Reader Appreciation Day
Loyal readers from the old blog would know that I regularly do reader appreciation days. Reader “medic” had a couple of questions at the comments section of the my latest Hurriyet Daily News column, which was also posted here, so I would like to take those on.
Her first question is about Turkey’s trade balance and the lira:
Today, Turkey imports much more than it exports. How does that affect Turkey’s economy and the Lira in the near and far future?
I see the relationship more going from lira to the trade balance than the other way around. But even than, the relationship is less clear-cut than you’d think. Exporters and the government are quick to blame the deficit on the strong lira, which is not so strong nowadays anyway, but a recent CBT paper, based on survey results, found that the very same exporters choose intermediate inputs because the Turkish counterparts are not as good.
As how it affects Turkey’s economy: It has become an integral part of Turkey’s foreign-financing based unsustainable growth model. In the short run, tight fiscal policy would provide relief, but in the long run, we’d need structural reforms that would make Turkish industry, not just exporters, more competitive and induce Turks to save more.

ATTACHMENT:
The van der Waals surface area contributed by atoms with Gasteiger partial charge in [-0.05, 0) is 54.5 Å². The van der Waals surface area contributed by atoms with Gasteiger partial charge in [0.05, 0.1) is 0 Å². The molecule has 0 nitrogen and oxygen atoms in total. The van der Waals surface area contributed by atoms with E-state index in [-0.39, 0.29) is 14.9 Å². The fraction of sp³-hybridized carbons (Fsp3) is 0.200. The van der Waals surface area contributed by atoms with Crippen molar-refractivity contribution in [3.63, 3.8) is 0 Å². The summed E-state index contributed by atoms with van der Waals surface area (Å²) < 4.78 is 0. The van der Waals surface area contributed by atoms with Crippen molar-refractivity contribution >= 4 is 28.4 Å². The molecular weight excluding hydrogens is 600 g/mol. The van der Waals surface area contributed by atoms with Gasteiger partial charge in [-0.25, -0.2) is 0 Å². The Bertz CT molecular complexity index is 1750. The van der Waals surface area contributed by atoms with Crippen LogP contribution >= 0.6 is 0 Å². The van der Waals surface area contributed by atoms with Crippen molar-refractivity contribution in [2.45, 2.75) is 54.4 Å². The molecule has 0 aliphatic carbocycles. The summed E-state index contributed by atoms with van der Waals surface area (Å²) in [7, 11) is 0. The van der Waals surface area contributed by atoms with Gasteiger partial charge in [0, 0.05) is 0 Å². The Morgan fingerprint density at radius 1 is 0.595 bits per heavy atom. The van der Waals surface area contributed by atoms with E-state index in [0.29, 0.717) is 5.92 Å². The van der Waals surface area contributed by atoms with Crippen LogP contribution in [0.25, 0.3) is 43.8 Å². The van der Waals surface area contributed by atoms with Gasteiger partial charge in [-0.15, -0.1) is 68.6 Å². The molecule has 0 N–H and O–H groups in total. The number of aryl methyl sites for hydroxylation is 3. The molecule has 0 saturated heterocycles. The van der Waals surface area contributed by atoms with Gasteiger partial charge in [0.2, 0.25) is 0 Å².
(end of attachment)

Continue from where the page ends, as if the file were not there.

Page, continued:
Medic is also wondering about Turkish statistics:
How is Turkey’s statistics figures of the economy, unemployment, trade etc. collected? Can we trust those figures?
I would say, yes. I have several weird stories about my experiences with TurkStat, from their refusing to release survey questions for fear that people would conduct surveys in their name (I am serious), to not releasing city codes in household surveys. And they have messed up quite badly a few times, the most notable being failure to let the Central Bank know that they were changing the weights to the inflation indices in 2009, resulting in the Bank to totally miss its inflation forecast.
But I would trust the statistics, bearing in mind that no statistic is perfect. Trade figures are rather accurate, as they are registered (excluding drugs, etc. of course), and unemployment comes from a survey. The reason I called unemployment “one of the least reliable of Turkish macro statistics” is not because of the way TurkStat gathers data, but because there is a huge informal sector in Turkey. Because of all those unregistered workers, payrolls data (as in the U.S.) are not reliable, and you have to get all the info from the surveys. Similarly, many firms pay low “official wages” and hand the rest to their workers in cash. As a result, I am surprised that the CBT would use wage data as an argument in the MPC one-pager.
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